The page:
Federal transportation officials are investigating whether Asiana Airlines failed to meet legal obligations to help the families of passengers whose flight crash landed at San Francisco International Airport.
Pilots flying into San Francisco International Airport will once again be able to land with the help of an important piece of equipment that was out of service when an Asiana Airlines flight crash landed last month.
The fire battalion chief who used a helmet video camera to record the events during the Asiana Airlines crash response at San Francisco International Airport may be disciplined for violating department policy.
A San Francisco Fire Department spokeswoman said officials plan to review a policy that prohibits fire fighters from recording emergency scenes without advance approval from the city’s fire chief.
Asiana Airlines Inc. has offered $10,000 to each of the 288 surviving passengers of the flight that crash landed in San Francisco last month.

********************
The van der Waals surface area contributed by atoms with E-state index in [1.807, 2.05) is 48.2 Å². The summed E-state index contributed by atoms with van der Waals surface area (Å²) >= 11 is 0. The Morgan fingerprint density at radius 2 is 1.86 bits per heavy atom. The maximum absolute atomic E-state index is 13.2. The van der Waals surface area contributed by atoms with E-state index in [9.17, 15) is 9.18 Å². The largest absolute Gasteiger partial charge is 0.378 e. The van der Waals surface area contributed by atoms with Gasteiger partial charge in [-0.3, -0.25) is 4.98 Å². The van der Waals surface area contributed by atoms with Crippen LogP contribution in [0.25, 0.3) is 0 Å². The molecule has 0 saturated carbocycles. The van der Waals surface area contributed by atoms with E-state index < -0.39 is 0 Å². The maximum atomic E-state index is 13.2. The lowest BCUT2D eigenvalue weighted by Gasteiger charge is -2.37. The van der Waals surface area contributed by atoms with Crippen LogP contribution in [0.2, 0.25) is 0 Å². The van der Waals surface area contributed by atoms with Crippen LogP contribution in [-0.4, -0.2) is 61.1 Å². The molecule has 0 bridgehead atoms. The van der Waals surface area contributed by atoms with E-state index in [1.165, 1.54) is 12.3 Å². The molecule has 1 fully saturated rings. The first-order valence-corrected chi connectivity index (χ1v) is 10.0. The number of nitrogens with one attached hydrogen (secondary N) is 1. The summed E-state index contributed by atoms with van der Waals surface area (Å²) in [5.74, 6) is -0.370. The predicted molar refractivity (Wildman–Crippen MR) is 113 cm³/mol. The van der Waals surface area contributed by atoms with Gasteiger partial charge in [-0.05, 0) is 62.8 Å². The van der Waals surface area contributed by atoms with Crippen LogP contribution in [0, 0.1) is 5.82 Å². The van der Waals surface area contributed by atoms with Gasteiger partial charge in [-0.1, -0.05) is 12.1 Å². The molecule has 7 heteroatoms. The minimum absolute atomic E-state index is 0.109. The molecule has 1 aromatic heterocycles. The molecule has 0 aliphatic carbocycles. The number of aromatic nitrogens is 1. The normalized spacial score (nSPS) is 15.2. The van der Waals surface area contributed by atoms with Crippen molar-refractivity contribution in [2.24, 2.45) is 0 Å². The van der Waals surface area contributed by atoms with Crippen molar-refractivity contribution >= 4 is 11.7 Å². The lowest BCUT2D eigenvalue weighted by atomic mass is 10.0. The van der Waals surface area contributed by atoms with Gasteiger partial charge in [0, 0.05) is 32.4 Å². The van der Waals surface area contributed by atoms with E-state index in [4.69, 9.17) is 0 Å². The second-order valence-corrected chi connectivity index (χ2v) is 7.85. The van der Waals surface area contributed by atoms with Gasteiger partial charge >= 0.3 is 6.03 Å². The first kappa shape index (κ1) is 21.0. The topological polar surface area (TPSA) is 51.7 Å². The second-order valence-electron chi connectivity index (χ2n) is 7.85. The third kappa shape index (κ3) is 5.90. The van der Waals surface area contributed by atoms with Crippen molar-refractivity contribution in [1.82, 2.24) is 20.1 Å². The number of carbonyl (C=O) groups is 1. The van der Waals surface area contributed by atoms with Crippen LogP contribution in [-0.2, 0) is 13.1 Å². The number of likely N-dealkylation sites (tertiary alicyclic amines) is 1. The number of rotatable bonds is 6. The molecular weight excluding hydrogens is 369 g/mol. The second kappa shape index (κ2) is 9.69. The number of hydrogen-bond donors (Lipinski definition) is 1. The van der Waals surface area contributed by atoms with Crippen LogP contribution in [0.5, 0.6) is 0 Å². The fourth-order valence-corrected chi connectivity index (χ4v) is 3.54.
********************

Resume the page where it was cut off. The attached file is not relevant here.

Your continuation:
Nine people who were passengers on the Asiana Airlines flight that crashed at San Francisco International Airport last month sued both the airline and the plane’s manufacturer, Boeing Co., in federal court in San Francisco Thursday.
In a response to the deadly Asiana Airlines crash, the Federal Aviation Administration is advising that all foreign airlines use GPS technology when landing at the San Francisco International Airport because of concerns over pilots’ experience with visual approaches.
A fire rig that ran over and killed a 16-year-old Asiana Airlines crash survivor was not equipped with heat-sensing equipment that might have detected her in its path, authorities confirmed Monday.
Now the entire family is part of a group of 83 passengers preparing to sue Boeing. They are planning a multimillion-dollar lawsuit, focusing on possible mechanical problems with the engine controls, emergency slides and seat belts.
Asiana Airlines said Wednesday it no longer plans to sue a Bay Area TV station over the use of racially offensive names.